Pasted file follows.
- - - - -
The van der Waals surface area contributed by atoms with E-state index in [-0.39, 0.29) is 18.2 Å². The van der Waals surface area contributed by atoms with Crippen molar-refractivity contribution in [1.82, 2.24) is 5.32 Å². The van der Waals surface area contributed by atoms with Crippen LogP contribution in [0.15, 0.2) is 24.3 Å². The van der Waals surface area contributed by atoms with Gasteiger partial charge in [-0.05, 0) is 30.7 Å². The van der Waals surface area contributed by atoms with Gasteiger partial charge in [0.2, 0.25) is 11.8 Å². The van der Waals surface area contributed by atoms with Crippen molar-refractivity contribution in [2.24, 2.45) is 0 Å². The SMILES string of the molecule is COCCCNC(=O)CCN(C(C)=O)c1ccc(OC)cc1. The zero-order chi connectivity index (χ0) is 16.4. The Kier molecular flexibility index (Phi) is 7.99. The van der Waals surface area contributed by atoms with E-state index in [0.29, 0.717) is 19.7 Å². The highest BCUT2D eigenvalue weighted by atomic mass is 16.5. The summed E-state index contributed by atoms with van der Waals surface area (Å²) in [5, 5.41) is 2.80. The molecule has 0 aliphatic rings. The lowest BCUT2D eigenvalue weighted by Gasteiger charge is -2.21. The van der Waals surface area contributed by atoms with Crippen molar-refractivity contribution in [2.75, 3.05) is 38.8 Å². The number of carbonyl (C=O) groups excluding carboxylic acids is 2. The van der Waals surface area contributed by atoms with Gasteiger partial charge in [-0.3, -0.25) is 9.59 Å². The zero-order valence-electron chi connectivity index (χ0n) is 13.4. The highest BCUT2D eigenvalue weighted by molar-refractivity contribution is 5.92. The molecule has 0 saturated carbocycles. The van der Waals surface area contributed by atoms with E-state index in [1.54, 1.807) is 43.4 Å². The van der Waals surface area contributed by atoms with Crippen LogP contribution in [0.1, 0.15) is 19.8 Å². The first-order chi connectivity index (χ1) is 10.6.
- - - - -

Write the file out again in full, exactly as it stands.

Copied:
The van der Waals surface area contributed by atoms with E-state index in [-0.39, 0.29) is 18.2 Å². The van der Waals surface area contributed by atoms with Crippen molar-refractivity contribution in [1.82, 2.24) is 5.32 Å². The van der Waals surface area contributed by atoms with Crippen LogP contribution in [0.15, 0.2) is 24.3 Å². The van der Waals surface area contributed by atoms with Gasteiger partial charge in [-0.05, 0) is 30.7 Å². The van der Waals surface area contributed by atoms with Gasteiger partial charge in [0.2, 0.25) is 11.8 Å². The van der Waals surface area contributed by atoms with Crippen molar-refractivity contribution in [2.24, 2.45) is 0 Å². The SMILES string of the molecule is COCCCNC(=O)CCN(C(C)=O)c1ccc(OC)cc1. The zero-order chi connectivity index (χ0) is 16.4. The Kier molecular flexibility index (Phi) is 7.99. The van der Waals surface area contributed by atoms with E-state index in [0.29, 0.717) is 19.7 Å². The highest BCUT2D eigenvalue weighted by atomic mass is 16.5. The summed E-state index contributed by atoms with van der Waals surface area (Å²) in [5, 5.41) is 2.80. The molecule has 0 aliphatic rings. The lowest BCUT2D eigenvalue weighted by Gasteiger charge is -2.21. The van der Waals surface area contributed by atoms with Crippen molar-refractivity contribution in [2.75, 3.05) is 38.8 Å². The number of carbonyl (C=O) groups excluding carboxylic acids is 2. The van der Waals surface area contributed by atoms with Gasteiger partial charge in [-0.3, -0.25) is 9.59 Å². The zero-order valence-electron chi connectivity index (χ0n) is 13.4. The highest BCUT2D eigenvalue weighted by molar-refractivity contribution is 5.92. The molecule has 0 saturated carbocycles. The van der Waals surface area contributed by atoms with E-state index in [1.54, 1.807) is 43.4 Å². The van der Waals surface area contributed by atoms with Crippen LogP contribution in [0.1, 0.15) is 19.8 Å². The first-order chi connectivity index (χ1) is 10.6.